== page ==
5 out of 5 stars.
If you love movies and don’t love “The Shape of Water,” then I really don’t know what to tell you. Writer (along with Vanessa Taylor) and director Guillermo del Toro’s latest film is the type of gorgeous adult fairy tale he’s known for, imbued with an extra dose of love for film and film history as he masterfully weaves a story of loneliness, love, and obsession.
“The Shape of Water” is set in 1962 Baltimore—the height of the Cold War. Elisa (Sally Hawkins) was rendered mute from an injury she sustained as a baby. She works as a janitor for a secret research facility along with her longtime friend Zelda (Octavia Spencer) and is very close with her next door neighbor, a middle-aged artist named Giles (Richard Jenkins). Otherwise, Elisa is utterly alone, until a mysterious new asset is brought to the facility. Tasked with cleaning the lab where the asset is kept, Elisa and Zelda soon find that it is an amphibious man (played by del Toro regular Doug Jones) brought back from the Amazon by the facility’s new head of creature research, the cruel and controlling Colonel Strickland (Michael Shannon). Elisa quickly strikes up a bond with the creature, seeing in him someone who, like her, is alone and unable to speak. She brings him hard-boiled eggs for lunch, plays records, and teaches him some sign language so they can communicate. When Elisa finds out that Strickland’s superior, General Hoyt (Nick Searcy), wants to dissect the creature in the hopes that what they learn from him will give America an edge in the Space Race, she plots to break him out of the lab and set him free.
“The Shape of Water” is heavily inspired by other films and stories. It’s like a reverse “Beauty and the Beast,” or, more appropriately, a twist on the classic monster movie “Creature from the Black Lagoon,”—only this time, the creature is captured and taken back to civilization, and rather than the woman being repulsed by the creature, she falls in love in with him. Del Toro also uses film within the context of the story as an inspiration and escape for the characters. Elisa lives in an apartment above a movie theater, just barely able to hear the films playing below her. Giles is constantly seeking out old movie musicals playing on television to show to Elisa, who dances along, a precursor to a stunning dream sequence in the film’s third act that is possibly the best scene in the entire movie.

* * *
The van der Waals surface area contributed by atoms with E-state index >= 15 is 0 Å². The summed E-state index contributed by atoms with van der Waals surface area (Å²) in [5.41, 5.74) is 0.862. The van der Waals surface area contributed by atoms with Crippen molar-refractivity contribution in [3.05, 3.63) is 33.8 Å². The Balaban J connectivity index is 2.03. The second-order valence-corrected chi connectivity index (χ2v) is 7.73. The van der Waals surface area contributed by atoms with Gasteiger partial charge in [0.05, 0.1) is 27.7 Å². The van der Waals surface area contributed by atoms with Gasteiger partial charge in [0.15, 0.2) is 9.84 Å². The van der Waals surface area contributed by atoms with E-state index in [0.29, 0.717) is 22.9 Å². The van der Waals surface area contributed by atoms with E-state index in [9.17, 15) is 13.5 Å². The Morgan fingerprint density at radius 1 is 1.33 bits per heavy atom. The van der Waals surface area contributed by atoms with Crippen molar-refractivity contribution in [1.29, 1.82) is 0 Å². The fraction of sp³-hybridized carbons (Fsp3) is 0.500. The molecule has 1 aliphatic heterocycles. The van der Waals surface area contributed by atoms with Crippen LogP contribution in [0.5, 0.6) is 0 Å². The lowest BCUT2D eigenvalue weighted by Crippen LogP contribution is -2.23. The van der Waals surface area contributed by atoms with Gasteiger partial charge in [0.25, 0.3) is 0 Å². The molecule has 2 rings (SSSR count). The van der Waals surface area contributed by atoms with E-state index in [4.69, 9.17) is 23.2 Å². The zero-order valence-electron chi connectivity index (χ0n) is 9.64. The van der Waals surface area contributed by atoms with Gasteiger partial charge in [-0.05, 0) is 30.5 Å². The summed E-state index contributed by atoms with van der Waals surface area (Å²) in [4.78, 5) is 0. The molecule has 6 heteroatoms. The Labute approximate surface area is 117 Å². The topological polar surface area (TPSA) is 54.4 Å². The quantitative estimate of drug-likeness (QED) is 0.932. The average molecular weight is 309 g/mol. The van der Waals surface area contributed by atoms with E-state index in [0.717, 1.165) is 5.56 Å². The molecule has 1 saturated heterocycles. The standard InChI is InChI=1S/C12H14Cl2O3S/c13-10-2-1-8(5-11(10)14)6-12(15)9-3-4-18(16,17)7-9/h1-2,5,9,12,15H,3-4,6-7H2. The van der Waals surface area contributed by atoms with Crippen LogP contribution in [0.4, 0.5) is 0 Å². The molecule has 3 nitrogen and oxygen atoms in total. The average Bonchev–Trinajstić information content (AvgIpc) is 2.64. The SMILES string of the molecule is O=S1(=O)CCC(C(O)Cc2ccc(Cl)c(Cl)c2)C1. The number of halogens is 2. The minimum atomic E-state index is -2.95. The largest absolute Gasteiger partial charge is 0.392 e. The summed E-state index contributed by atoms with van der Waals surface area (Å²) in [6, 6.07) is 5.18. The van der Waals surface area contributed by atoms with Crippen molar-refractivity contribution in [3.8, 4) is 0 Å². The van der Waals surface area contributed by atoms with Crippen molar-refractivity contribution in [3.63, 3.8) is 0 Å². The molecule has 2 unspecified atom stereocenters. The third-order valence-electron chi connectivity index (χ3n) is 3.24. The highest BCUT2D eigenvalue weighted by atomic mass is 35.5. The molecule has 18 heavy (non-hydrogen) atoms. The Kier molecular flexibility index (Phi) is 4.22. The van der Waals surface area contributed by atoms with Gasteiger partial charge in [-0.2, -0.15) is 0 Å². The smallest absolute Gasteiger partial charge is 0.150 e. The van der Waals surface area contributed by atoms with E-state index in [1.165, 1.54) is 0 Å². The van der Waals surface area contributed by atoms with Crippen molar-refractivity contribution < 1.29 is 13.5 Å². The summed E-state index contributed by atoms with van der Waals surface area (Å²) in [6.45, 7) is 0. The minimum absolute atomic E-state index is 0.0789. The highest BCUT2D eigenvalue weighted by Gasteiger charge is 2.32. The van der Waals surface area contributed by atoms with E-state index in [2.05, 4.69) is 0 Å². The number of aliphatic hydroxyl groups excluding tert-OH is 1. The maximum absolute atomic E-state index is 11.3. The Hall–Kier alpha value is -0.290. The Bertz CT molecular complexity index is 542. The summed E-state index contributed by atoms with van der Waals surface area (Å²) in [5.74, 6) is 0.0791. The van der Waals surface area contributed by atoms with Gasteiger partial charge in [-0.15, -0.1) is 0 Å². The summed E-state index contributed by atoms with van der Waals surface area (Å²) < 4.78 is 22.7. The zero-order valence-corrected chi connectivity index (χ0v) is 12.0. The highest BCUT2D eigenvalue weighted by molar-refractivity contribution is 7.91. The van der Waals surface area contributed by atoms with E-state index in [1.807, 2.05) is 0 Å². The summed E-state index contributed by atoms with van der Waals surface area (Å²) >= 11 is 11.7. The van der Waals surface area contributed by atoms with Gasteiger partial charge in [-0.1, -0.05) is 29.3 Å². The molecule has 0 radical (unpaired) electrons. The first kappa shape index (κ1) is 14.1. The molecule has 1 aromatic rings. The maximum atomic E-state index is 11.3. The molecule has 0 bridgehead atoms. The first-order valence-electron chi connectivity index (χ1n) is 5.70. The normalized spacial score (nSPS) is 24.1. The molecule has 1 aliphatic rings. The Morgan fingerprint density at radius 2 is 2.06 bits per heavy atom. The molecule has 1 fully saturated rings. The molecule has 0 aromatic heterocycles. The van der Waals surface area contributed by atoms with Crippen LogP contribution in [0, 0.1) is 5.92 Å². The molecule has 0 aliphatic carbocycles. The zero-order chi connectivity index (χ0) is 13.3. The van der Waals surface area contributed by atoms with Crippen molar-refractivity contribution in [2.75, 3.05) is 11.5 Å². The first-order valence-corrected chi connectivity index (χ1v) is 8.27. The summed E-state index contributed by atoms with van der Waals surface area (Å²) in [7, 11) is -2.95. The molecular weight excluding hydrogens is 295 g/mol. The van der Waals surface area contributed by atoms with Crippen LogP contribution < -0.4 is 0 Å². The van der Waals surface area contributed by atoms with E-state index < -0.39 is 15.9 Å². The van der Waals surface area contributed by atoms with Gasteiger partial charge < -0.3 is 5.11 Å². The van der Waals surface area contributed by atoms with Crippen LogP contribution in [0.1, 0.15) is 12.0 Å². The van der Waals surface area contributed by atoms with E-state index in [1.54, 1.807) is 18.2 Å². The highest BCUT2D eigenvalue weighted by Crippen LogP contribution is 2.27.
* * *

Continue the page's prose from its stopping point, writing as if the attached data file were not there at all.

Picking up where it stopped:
This is not the first time del Toro has used magical realism against the backdrop of war (see 2006’s “Pan’s Labyrinth”). The film resembles reality just enough to be believable, and setting the story during the Cold War specifically allows del Toro to draw parallels between politics and society then and now, while still giving the audience the escapism they desire. Visually, the film is gorgeous and incredibly detailed, from hominess of Giles and Elisa’s apartments to the dreary lab to the neon lights of the theatre marquee. The design of the amphibian man is also very appealing, just exotic enough to be wary of him, but just human enough to sympathize with him—again, the similarities to “Creature from the Black Lagoon” are apparent here. Doug Jones’ moving performance has a lot to do with that; he never speaks, but he brings depth and feeling to the creature where otherwise there would be none.
Another character who doesn’t speak throughout the entire film is Elisa, but Hawkins delivers one of her most powerful performances through sign language and physical expression alone. She is immediately likeable, and her selflessness and determination as the film progresses is admirable. In fact, the entire cast is working at the top of their game here. Shannon is terrifying as Strickland single-mindedly goes after what he wants, and Michael Stuhlbarg, who plays the scientist and Soviet spy Dr. Hoffstetler, is wonderful as a man caught in a conflict not only between two countries, but between patriotism and his responsibility as a scientist.
“The Shape of Water” is a beautiful love story first and foremost, but besides that, it is a story about outcasts, and it’s a story that gives those outcasts their time in the spotlight. Elisa has never fully belonged because she is mute. Because she cannot speak, her friends often serve as her voice; the result is that Giles, a gay man, and Zelda, a black woman—two people who then and even now would be granted little to no opportunity to have a voice—do most of the talking in the film. Del Toro takes the time to explore the discrimination these three characters face in the workplace and in society, so when they aren’t long to hesitate to help Elisa save her friend, it isn’t hard to believe. Saving the amphibian man is more than just saving a friend—it is minorities and misfits taking a stand against those who oppress them. It is a message powerfully conveyed by a director letting his creative vision run wild, a creative vision that I wish more movies today had, but that when it is seen, it’s a reminder of just how magical movies can be.
Runtime: 123 minutes. Rated R.